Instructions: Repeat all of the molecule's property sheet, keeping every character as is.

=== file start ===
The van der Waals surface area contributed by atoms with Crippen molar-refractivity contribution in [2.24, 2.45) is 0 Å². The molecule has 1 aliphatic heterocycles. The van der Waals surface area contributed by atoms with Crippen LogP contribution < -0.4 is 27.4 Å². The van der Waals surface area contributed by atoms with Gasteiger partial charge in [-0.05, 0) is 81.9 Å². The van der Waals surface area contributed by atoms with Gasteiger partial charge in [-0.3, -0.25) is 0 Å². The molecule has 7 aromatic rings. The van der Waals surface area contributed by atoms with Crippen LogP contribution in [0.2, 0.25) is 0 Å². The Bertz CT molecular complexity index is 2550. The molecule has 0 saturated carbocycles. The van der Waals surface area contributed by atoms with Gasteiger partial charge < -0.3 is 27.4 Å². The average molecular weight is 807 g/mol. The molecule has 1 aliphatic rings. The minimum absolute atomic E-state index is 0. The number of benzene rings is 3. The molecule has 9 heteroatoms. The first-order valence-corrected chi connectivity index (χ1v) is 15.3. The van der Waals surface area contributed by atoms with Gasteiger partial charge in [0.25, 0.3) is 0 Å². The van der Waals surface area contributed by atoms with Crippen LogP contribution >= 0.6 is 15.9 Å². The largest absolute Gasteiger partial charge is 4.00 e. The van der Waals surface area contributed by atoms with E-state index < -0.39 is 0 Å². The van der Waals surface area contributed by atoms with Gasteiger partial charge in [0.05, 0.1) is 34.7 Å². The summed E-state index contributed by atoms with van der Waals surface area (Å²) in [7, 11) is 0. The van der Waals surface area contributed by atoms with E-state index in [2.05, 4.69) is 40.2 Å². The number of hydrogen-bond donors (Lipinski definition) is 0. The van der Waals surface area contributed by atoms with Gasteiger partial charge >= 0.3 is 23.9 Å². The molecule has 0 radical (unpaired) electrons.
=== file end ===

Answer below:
The van der Waals surface area contributed by atoms with Crippen molar-refractivity contribution in [2.24, 2.45) is 0 Å². The molecule has 1 aliphatic heterocycles. The van der Waals surface area contributed by atoms with Crippen LogP contribution < -0.4 is 27.4 Å². The van der Waals surface area contributed by atoms with Gasteiger partial charge in [-0.05, 0) is 81.9 Å². The van der Waals surface area contributed by atoms with Gasteiger partial charge in [-0.3, -0.25) is 0 Å². The molecule has 7 aromatic rings. The van der Waals surface area contributed by atoms with Crippen LogP contribution in [0.2, 0.25) is 0 Å². The Bertz CT molecular complexity index is 2550. The molecule has 0 saturated carbocycles. The van der Waals surface area contributed by atoms with Gasteiger partial charge < -0.3 is 27.4 Å². The average molecular weight is 807 g/mol. The molecule has 1 aliphatic rings. The minimum absolute atomic E-state index is 0. The number of benzene rings is 3. The molecule has 9 heteroatoms. The first-order valence-corrected chi connectivity index (χ1v) is 15.3. The van der Waals surface area contributed by atoms with Gasteiger partial charge in [0.25, 0.3) is 0 Å². The van der Waals surface area contributed by atoms with Crippen LogP contribution >= 0.6 is 15.9 Å². The largest absolute Gasteiger partial charge is 4.00 e. The van der Waals surface area contributed by atoms with E-state index < -0.39 is 0 Å². The van der Waals surface area contributed by atoms with Gasteiger partial charge in [0.05, 0.1) is 34.7 Å². The summed E-state index contributed by atoms with van der Waals surface area (Å²) in [7, 11) is 0. The van der Waals surface area contributed by atoms with E-state index in [2.05, 4.69) is 40.2 Å². The number of hydrogen-bond donors (Lipinski definition) is 0. The van der Waals surface area contributed by atoms with Gasteiger partial charge >= 0.3 is 23.9 Å². The molecule has 0 radical (unpaired) electrons.